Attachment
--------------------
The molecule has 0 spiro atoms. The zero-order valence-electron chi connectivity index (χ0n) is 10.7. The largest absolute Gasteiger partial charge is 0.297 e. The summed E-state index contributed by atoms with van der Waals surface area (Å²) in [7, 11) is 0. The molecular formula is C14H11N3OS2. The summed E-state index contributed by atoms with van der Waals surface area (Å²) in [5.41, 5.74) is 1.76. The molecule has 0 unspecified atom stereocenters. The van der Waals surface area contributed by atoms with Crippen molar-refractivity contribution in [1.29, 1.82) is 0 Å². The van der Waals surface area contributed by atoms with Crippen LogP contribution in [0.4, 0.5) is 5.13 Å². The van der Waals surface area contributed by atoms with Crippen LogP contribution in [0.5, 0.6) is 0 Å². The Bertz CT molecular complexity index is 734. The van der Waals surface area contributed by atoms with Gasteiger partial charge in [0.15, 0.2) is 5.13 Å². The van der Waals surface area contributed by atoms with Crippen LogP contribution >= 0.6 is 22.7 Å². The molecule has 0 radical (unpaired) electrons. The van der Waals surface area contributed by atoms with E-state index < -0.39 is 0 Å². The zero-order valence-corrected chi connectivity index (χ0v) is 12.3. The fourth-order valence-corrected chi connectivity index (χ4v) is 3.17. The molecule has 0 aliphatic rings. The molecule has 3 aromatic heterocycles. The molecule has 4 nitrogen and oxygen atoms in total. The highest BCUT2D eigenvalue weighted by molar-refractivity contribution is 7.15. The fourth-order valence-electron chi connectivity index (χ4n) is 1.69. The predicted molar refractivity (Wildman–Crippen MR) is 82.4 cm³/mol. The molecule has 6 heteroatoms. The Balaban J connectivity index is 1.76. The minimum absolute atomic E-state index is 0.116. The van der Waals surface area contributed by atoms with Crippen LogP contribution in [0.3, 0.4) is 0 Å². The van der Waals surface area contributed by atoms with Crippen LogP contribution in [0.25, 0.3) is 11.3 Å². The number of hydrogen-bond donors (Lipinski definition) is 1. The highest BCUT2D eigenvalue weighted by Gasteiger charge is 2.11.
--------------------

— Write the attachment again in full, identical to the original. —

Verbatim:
The molecule has 0 spiro atoms. The zero-order valence-electron chi connectivity index (χ0n) is 10.7. The largest absolute Gasteiger partial charge is 0.297 e. The summed E-state index contributed by atoms with van der Waals surface area (Å²) in [7, 11) is 0. The molecular formula is C14H11N3OS2. The summed E-state index contributed by atoms with van der Waals surface area (Å²) in [5.41, 5.74) is 1.76. The molecule has 0 unspecified atom stereocenters. The van der Waals surface area contributed by atoms with Crippen molar-refractivity contribution in [1.29, 1.82) is 0 Å². The van der Waals surface area contributed by atoms with Crippen LogP contribution in [0.4, 0.5) is 5.13 Å². The van der Waals surface area contributed by atoms with Crippen LogP contribution in [0.5, 0.6) is 0 Å². The Bertz CT molecular complexity index is 734. The van der Waals surface area contributed by atoms with Gasteiger partial charge in [0.15, 0.2) is 5.13 Å². The van der Waals surface area contributed by atoms with Crippen LogP contribution >= 0.6 is 22.7 Å². The molecule has 0 radical (unpaired) electrons. The van der Waals surface area contributed by atoms with E-state index < -0.39 is 0 Å². The zero-order valence-corrected chi connectivity index (χ0v) is 12.3. The fourth-order valence-corrected chi connectivity index (χ4v) is 3.17. The molecule has 0 aliphatic rings. The molecule has 3 aromatic heterocycles. The molecule has 4 nitrogen and oxygen atoms in total. The highest BCUT2D eigenvalue weighted by molar-refractivity contribution is 7.15. The fourth-order valence-electron chi connectivity index (χ4n) is 1.69. The predicted molar refractivity (Wildman–Crippen MR) is 82.4 cm³/mol. The molecule has 6 heteroatoms. The Balaban J connectivity index is 1.76. The minimum absolute atomic E-state index is 0.116. The van der Waals surface area contributed by atoms with Crippen LogP contribution in [0.3, 0.4) is 0 Å². The van der Waals surface area contributed by atoms with Crippen LogP contribution in [0.25, 0.3) is 11.3 Å². The number of hydrogen-bond donors (Lipinski definition) is 1. The highest BCUT2D eigenvalue weighted by Gasteiger charge is 2.11.